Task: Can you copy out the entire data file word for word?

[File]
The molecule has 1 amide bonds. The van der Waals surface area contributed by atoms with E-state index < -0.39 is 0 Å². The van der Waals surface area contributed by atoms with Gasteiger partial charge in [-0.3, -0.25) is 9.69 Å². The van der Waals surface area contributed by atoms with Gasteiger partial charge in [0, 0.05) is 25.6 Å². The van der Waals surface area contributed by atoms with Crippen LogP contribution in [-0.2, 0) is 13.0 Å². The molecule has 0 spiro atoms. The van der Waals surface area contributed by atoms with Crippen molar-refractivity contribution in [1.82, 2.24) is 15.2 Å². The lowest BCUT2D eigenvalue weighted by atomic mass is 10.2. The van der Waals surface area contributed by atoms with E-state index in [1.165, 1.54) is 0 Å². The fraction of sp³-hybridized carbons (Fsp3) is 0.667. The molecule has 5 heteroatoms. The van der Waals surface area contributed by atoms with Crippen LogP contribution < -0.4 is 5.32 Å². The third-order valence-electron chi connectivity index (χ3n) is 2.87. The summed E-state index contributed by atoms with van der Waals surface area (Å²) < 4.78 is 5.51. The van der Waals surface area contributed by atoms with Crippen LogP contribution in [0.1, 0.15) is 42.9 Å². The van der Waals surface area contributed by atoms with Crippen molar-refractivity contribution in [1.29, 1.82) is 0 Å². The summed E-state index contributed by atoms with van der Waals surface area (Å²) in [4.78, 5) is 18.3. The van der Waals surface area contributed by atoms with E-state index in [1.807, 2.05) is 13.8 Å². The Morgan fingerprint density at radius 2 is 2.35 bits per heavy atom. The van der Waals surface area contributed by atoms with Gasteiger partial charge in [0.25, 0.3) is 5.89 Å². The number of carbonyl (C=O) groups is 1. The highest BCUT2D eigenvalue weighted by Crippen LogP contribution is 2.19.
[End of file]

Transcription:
The molecule has 1 amide bonds. The van der Waals surface area contributed by atoms with E-state index < -0.39 is 0 Å². The van der Waals surface area contributed by atoms with Gasteiger partial charge in [-0.3, -0.25) is 9.69 Å². The van der Waals surface area contributed by atoms with Gasteiger partial charge in [0, 0.05) is 25.6 Å². The van der Waals surface area contributed by atoms with Crippen LogP contribution in [-0.2, 0) is 13.0 Å². The molecule has 0 spiro atoms. The van der Waals surface area contributed by atoms with Crippen molar-refractivity contribution in [1.82, 2.24) is 15.2 Å². The lowest BCUT2D eigenvalue weighted by atomic mass is 10.2. The van der Waals surface area contributed by atoms with E-state index in [1.165, 1.54) is 0 Å². The fraction of sp³-hybridized carbons (Fsp3) is 0.667. The molecule has 5 heteroatoms. The van der Waals surface area contributed by atoms with Crippen LogP contribution < -0.4 is 5.32 Å². The third-order valence-electron chi connectivity index (χ3n) is 2.87. The summed E-state index contributed by atoms with van der Waals surface area (Å²) < 4.78 is 5.51. The van der Waals surface area contributed by atoms with Crippen LogP contribution in [0.1, 0.15) is 42.9 Å². The van der Waals surface area contributed by atoms with Crippen molar-refractivity contribution in [1.29, 1.82) is 0 Å². The summed E-state index contributed by atoms with van der Waals surface area (Å²) in [4.78, 5) is 18.3. The van der Waals surface area contributed by atoms with E-state index in [1.807, 2.05) is 13.8 Å². The Morgan fingerprint density at radius 2 is 2.35 bits per heavy atom. The van der Waals surface area contributed by atoms with Gasteiger partial charge in [0.25, 0.3) is 5.89 Å². The number of carbonyl (C=O) groups is 1. The highest BCUT2D eigenvalue weighted by Crippen LogP contribution is 2.19.